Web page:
What the country owes CWW Kannangara The people of our country owe C.W.W. Kannangara a deep debt of gratitude for having given us free education and thereby laid the foundation to change the social, political and economic history of our country. Who was this C.W.W. Kannangara? I am quite surprised that even many men and [...]

The Sunday Times Sri Lanka



What the country owes CWW Kannangara

The people of our country owe C.W.W. Kannangara a deep debt of gratitude for having given us free education and thereby laid the foundation to change the social, political and economic history of our country. Who was this C.W.W. Kannangara?

I am quite surprised that even many men and women over 50, born and bred in our country, do not know of what C.W.W. Kannangara achieved for our country; hence I thought it would be of value to write even a short article on the tremendous contribution he made through his life to transform this country, to what it is today. He has been an inspiration to us all. CWW hailed from a little known rural village in the south, his father had been a Buddhist whereas his mother, who had been from Hikkaduwa, was a Christian, and hence it was that he had been baptized Christopher William!  (Wijekoon Kannagara was the family name) and was how he became “C.W.W. Kannangara! Incidentally  his father had been a Sinhala poet.

CWW  had been first sent to a Wesleyan school where he had not only become first in class every year but won most of the prizes; at the annual school prize giving, at which the Chief Guest had been the Principal of Richmond Galle, Fr. Darrel Stone who had been very impressed with CWW’s performance and had invited him to do the scholarship exam to enter Richmond College Galle, which he did and qualified. Being from a relatively poor village family he had been subject to much teasing and ragging by children of richer families at Richmond. This ‘treatment’ had made him determined to succeed; at Richmond too he had been first in class ever year; his crowning achievement had been that he had come first in the whole Island in the Cambridge Senior Exam .

After that his first job had been as an Assistant teacher, and it would be of interest to know that his salary had been the princely sum of Rs. 25 a month! From there he had moved on as to teacher to Prince of Wales and from there to Wesley College, whilst at the same time studying Law. He had taken his Oaths as a Lawyer in 1910. From then on he went into politics, from Galle; he first contested the Galle seat in the Legislative Council in 1923; in 1931 he had been elected to the State Council as Member for Galle  under the Donoughmore  Constitution, he was then appointed Chairman of the Education Executive Committee, with the title of Minister of Education.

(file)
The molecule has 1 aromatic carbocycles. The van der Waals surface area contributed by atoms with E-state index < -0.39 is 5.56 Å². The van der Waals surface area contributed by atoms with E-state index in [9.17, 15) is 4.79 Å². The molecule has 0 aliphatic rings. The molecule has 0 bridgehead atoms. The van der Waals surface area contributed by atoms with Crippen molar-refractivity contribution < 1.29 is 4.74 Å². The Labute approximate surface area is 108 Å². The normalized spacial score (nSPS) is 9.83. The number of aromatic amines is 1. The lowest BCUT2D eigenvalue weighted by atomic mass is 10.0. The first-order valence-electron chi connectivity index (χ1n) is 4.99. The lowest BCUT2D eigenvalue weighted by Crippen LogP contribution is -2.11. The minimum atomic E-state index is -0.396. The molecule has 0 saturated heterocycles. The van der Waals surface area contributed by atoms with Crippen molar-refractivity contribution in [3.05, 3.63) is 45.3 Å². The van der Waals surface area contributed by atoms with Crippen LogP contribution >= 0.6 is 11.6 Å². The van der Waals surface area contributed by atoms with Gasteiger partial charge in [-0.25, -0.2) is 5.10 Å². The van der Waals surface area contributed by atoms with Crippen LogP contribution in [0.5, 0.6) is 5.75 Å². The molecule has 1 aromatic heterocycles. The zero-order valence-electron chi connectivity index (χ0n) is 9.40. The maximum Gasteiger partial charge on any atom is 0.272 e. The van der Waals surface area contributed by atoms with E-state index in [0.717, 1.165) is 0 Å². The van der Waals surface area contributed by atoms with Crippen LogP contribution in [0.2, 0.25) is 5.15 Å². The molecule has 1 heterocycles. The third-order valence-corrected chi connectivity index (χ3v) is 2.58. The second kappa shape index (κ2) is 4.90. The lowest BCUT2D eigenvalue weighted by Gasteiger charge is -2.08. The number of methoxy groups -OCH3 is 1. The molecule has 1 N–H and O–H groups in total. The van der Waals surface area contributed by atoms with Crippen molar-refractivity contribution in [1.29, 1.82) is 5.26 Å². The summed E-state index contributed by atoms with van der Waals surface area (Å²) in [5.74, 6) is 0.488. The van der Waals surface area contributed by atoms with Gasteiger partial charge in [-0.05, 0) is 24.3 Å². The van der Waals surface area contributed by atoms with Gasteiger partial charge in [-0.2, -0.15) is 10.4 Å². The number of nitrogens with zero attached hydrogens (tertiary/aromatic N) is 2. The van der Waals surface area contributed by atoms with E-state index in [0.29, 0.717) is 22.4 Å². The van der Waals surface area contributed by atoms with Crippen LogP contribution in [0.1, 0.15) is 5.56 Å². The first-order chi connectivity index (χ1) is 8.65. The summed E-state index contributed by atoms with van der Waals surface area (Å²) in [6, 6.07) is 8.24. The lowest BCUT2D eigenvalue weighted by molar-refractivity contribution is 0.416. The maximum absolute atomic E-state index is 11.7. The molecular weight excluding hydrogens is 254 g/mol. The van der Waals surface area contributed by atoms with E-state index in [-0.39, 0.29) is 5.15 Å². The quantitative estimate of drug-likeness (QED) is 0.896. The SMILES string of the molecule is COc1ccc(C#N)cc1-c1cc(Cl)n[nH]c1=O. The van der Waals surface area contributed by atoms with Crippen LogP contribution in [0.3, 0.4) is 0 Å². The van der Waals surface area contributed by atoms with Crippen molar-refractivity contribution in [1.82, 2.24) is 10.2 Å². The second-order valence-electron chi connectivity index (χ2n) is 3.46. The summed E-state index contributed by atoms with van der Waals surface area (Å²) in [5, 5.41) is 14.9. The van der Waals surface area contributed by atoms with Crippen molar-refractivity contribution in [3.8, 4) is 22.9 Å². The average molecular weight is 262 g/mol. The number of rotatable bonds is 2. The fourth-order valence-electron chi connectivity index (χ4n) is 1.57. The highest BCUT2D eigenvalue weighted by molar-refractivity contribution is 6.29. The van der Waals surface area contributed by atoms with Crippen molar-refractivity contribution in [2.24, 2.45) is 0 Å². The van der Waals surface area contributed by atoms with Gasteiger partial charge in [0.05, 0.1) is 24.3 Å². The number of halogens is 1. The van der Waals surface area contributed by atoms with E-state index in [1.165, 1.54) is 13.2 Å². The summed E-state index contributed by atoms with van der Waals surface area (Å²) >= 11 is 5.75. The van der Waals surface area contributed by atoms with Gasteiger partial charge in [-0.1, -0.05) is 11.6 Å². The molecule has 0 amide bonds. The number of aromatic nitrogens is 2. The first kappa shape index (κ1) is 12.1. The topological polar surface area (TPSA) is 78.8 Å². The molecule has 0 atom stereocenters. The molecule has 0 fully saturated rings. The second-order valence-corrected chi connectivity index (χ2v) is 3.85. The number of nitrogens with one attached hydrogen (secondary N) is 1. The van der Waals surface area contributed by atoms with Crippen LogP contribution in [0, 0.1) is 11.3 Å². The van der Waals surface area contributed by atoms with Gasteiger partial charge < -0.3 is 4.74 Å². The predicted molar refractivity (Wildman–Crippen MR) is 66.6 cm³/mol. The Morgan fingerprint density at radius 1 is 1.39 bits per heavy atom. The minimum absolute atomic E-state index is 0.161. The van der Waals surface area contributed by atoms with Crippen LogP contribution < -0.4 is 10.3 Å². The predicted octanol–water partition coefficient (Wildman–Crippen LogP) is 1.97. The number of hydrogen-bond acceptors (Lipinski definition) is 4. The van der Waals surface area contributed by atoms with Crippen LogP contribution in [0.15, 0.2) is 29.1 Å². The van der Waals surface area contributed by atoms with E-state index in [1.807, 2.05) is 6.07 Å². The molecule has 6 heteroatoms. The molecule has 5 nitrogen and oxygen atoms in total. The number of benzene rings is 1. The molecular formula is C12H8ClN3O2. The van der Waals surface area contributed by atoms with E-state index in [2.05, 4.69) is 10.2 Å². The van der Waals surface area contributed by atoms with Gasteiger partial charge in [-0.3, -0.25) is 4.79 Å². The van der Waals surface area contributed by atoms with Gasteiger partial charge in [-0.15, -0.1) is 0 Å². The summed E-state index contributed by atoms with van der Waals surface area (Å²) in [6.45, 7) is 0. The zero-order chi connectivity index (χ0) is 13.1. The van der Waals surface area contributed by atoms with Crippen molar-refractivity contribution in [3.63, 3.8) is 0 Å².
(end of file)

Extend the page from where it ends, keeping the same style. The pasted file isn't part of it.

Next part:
This is where his own personal life experience came into play; he always felt strongly for the poor but clever students in the villages of our country and he sought to establish scholarship schemes for children of rural schools. He had been of the opinion that it was only the rich and influential minority of our population that had the opportunity of going ahead in life. As Minister of Education he had taken steps to start new schools in areas where there were no schools, and also had the school curricular diversified and had other facilities provided to the schools. It was he that had established Central Schools in 1943, even with hostel facilities.

It is also said that it was he that introduced the University system by establishing the ‘University College of Ceylon’ affiliated to the University of London. It has been stated that it was in his time that it had been decided to establish the University at Peradeniya.

Most important of all in his career was his taking the initiative to introduced Free Education in our country. It was he that introduced the Free Education Bill in the State Council in 1945; there were many in the State Council and the country (the rich and privileged) who were opposed to the concept of free education for the masses, but he managed to steer it through and make it law.

This Bill changed our nation, which is today the most literate in South Asia. Let us build statues of him in every provincial capital not only to venerate him but also to inspire our future generations.

- K. Godage
Via email

Think before you speak

As a senior member of another profession, having practised more than 55 years both here and abroad, I must congratulate the writer of the article that appeared in ‘the Sunday Times’ of April 17, under the heading ‘With rabies avoid stray dogs; with malaria avoid all Indians” regarding a statement made by the Secretary of the GMOA , at a press conference.

Did it ever occur to this “learned” doctor as to what would happen to our trade, economy, tourism and cultural ties that existed from the time of the Enlightened One, if a reciprocal attitude is adopted by Indians claiming that Sri Lankans are Dengue carriers and should be avoided by the Indian populace. The apparent reason behind this utterance by the media spokesman is the appearance of an Indian citizen who was working at Nuwara Eliya who had contracted Malaria for no definitive reason, as the article had clearly stated.

If the GMOA is anti -Indian, they must refrain from prescribing Indian drugs, surgical items and a host of other items used by them almost every minute. This doctor had forgotten that India is one of the largest suppliers of medical requirements of this country. Then what will happen to our Health Services? Are we to import these drugs from Western countries, not considering the enormous cost to the Government? Of course it may be easy to earn fatter commissions at the expense of the poor citizens.

I am sure that the vast majority of doctors in this country will not agree with this Secretary’s advice.

The GMOA should not expect Sri Lankans, to accept a ludicrous statement made by one of their leaders.

- Tilakaratne Ranaweera
Colombo 5

Oh what a circus!